Yearly Archives: 2011

BOOK REVIEW | TRAVELS – MICHAEL CRICHTON

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You might not think so to see his books gracing the illustrious wire racks of grocery stores and newsagents, but Michael Crichton is an amazingly talented writer. I will argue this point with anyone who dares contradict me. He had me cowering under my blanket as a teenager when I was reading Jurassic Park because his book was so well… Read more »

BOOK REVIEW | SEXUALLY, I’M MORE OF A SWITZERLAND: MORE PERSONAL ADS FROM THE LONDON REVIEW OF BOOKS – DAVID ROSE

  I must admit, this book’s title is what grabbed my attention. And how could it not? Turns out, the inside of the book is just as interesting. We all (or at least most of us) know what it’s like to be single and wonder if we’re ever going to find someone we can be happy with. We also know… Read more »

BOOK REVIEW | EVERY DAY IN TUSCANY: SEASONS OF AN ITALIAN LIFE – FRANCES MAYES

  When I was in high school my mother left her copy of Under the Tuscan Sun lying around the house. On a whim one Saturday afternoon, I picked it up and started reading. The next thing I knew, I was immersed in Italian culture, fascinated to discover with Mayes the joys (and many frustrations) of making a home out… Read more »

BOOK REVIEW | BOWIE: A BIOGRAPHY – MARC SPITZ

  David Bowie is much more than a famous musician – he is a cultural icon. His approach to showmanship, song writing, performance – even fashion – have inspired his own and every subsequent generation. Not only that, but he is an articulate, intelligent man whose appeal and charisma extend well beyond his musical talent, which in itself is unparalleled…. Read more »

BOOK REVIEW | THE WAYFINDERS: WHY ANCIENT WISDOM MATTERS IN THE MODERN WORLD – WADE DAVIS

“…[R]emember the central revelation of anthropology: the idea that the social world in which we live does not exist in some absolute sense, but rather is simply one model of reality, the consequence of one set of intellectual and spiritual choices that our particular cultural lineage made, however successfully, many generations ago.” A friend of mine introduced me to Wade… Read more »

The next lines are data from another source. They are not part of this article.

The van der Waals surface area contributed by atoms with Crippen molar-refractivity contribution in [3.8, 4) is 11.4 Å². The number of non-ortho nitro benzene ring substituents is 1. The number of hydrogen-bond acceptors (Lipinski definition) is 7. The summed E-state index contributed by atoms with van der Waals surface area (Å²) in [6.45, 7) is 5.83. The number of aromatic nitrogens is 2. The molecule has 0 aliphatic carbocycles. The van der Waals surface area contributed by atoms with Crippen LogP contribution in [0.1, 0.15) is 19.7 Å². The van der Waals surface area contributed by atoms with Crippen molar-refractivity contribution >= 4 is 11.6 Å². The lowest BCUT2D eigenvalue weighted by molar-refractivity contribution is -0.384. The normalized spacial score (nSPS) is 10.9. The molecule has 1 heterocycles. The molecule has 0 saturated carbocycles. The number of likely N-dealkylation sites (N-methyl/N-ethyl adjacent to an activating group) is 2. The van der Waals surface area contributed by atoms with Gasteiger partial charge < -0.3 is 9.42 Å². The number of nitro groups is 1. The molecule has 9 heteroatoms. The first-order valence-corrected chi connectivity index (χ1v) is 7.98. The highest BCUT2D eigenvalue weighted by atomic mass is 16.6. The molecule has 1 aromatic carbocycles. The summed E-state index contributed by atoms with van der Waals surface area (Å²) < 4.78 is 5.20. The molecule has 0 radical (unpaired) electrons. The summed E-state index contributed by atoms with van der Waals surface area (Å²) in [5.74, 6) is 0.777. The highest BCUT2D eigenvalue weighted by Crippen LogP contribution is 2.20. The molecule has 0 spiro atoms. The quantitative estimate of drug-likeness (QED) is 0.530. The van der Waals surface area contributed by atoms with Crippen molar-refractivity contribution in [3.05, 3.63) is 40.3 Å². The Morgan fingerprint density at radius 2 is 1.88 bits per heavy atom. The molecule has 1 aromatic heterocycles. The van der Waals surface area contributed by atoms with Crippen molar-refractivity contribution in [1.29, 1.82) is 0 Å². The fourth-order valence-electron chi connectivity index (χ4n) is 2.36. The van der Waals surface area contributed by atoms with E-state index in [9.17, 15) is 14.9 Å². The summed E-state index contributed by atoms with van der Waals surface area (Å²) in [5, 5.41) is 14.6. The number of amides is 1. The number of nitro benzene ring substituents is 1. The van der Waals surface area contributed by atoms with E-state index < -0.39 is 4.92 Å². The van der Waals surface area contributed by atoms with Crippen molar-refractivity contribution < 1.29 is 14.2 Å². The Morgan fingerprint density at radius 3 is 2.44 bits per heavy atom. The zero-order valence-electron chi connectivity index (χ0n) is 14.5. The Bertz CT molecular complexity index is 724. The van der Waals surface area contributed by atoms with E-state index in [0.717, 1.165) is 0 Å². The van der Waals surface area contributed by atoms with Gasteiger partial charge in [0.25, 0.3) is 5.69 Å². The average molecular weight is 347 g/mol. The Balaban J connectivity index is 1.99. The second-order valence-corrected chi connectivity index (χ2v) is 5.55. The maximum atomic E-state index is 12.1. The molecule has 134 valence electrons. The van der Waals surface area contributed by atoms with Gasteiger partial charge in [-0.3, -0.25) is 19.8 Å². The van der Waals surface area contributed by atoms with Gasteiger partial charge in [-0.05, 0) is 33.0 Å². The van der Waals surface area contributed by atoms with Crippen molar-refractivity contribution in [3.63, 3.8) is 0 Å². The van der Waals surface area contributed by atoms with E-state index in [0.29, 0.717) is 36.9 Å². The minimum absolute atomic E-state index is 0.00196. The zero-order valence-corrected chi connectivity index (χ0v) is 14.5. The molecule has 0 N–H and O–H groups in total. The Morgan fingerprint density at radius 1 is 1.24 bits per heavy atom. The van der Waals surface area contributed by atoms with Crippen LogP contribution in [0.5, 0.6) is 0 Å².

BOOK REVIEW | PARIS TIMES EIGHT: FINDING MYSELF IN THE CITY OF DREAMS – DEIRDRE KELLY

Paris is probably the only city in the world that is dreamed about by such a wide variety of people – romantics, historians, artists, fashionistas and jet-setters alike. It is a city that is famous not only for notorious home-grown figures like Jean-Paul Sartre, Simone de Beauvoir and Victor Hugo, but also for the ex-pats who have been lured there,… Read more »

BOOK REVIEW | TRAUMA FARM: A REBEL HISTORY OF RURAL LIFE – BRIAN BRETT

  Trauma Farm is a book about some of the biggest issues facing us in a world of increasing globalization and corporatization. Written by a poet, who also happens to be a rural farmer, it discusses the struggles that are being faced by small-scale, non-corporate farmers throughout North America as they see their livelihoods threatened by the corporate behemoths with… Read more »

BOOK REVIEW | INCONTINENT ON THE CONTINENT: MY MOTHER, HER WALKER, AND OUR GRAND TOUR OF ITALY – JANE CHRISTMAS

  I love reading travel memoirs. As a student I can’t afford to gallivant, fancy-free about the world experiencing new cultures and gathering exciting and amusing anecdotes. So I like to read the stories of those who do. Some of my favourite books involve travels in France and Italy – for some reason the cultures of those two countries draw… Read more »

BOOK REVIEW | CITY OF GLASS – DOUGLAS COUPLAND

  Douglas Coupland has an unparalleled knack for seeing the familiar world around him with the eyes of a stranger. He is able to pick out parts of what we, in our common part of the world, see as “normal” and make them fascinating. In 1994 he made an entire book out of his observations of Vancouver, his hometown. The… Read more »